National Water Quality Initiative (NWQI): Selected Project Areas Receiving Funding in Fiscal Year 2014
USDA’s Natural Resources Conservation Service supports the voluntary actions of farmers, ranchers and forest landowners to improve water quality. Through the water quality focused efforts, eligible producers will invest in voluntary conservation practices to help provide cleaner water for their neighbors and communities. Using funds from the Environmental Quality Incentives Program, NRCS will provide financial and technical assistance to producers for implementing conservation practices such as riparian buffers, conservation tillage, irrigation water management, soil moisture monitoring in selected watershed locations.
2nd Deadline announcement for batching initiatives for Wallsburg WQI must be submitted by June 20, 2014
Deadline announcement for batching initiatives must be submitted by March 21, 2014
The main focus of these projects will be on riparian habitat improvement. The Sevier River has been identified on EPA’s 303 (d) list of impaired water bodies for phosphorous and sediment. The proposed practices will enhance the cold water fishery and will reduce sedimentation and phosphorous loads. The treatment methods will include bank sloping, rock barbs and other practices to stabilize eroding banks while riparian grasses and woody vegetation are establishing. Willows and other woody vegetation will be planted to provide shading for trout species. River corridors will be fenced for reduced access to livestock on the riparian areas.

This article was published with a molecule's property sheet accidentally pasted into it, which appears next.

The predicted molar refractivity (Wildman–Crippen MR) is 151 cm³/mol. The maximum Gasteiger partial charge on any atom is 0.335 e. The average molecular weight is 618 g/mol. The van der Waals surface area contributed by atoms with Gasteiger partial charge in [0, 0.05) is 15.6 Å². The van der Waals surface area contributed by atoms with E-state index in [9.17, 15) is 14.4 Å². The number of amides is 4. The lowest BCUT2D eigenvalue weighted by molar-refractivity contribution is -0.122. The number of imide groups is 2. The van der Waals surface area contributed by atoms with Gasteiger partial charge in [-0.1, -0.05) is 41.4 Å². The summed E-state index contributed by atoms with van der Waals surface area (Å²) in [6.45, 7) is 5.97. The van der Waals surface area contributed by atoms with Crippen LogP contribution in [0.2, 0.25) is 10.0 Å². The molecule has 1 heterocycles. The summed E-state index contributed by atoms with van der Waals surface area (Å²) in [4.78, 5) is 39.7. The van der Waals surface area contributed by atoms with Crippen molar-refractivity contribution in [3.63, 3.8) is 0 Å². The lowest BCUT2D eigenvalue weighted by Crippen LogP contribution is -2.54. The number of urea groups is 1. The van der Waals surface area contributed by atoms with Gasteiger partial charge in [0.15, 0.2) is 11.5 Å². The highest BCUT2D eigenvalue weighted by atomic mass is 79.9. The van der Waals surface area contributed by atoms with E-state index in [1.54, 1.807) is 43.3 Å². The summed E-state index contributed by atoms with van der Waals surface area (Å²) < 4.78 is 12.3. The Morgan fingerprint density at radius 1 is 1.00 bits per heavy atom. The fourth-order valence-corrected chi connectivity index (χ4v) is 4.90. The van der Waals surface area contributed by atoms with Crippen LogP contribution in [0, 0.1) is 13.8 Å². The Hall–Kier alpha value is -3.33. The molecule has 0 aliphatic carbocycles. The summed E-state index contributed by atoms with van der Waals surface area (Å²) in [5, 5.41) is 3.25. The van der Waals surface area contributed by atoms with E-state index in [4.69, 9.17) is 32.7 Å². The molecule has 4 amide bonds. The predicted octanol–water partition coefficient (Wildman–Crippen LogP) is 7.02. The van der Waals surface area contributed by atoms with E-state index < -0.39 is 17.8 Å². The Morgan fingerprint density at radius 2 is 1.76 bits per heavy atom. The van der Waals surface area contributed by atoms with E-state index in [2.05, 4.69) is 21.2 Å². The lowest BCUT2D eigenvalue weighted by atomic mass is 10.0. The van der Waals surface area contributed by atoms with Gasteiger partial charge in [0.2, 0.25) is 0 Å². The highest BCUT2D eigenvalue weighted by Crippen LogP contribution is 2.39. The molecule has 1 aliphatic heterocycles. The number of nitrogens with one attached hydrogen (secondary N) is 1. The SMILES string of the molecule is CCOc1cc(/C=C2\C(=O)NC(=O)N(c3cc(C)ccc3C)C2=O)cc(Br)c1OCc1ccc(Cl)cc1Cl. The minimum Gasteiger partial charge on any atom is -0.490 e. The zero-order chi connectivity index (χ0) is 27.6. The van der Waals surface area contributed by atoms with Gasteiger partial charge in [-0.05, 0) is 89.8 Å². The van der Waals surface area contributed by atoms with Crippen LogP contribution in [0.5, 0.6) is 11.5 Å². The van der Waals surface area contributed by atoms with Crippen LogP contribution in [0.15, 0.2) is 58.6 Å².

Contact the Panguitch NRCS Field office at: (435) 676-8021
The focus on work in the Wallsburg watershed is to complete the items listed in the Comprehensive Resource Management Plan (CRMP) 2012. These include riparian restoration, upland improvements, nutrient management, irrigation water management (including conveyance systems), and wildlife habitat improvements. The Utah Division of Water Quality conducted a total maximum daily load (TMDL) study for Deer Creek Reservoir, and this study identified Main Creek as a major source of phosphorus in the reservoir. Most proposed practices will enhance the cold water fishery and will reduce sedimentation and phosphorous loads. Other improvements to the watershed will promote better resource utilization and water management for crop production. Upland wildlife will also benefit from many of the practices installed.
Contact the Provo NRCS Field office at: (801) 377-5580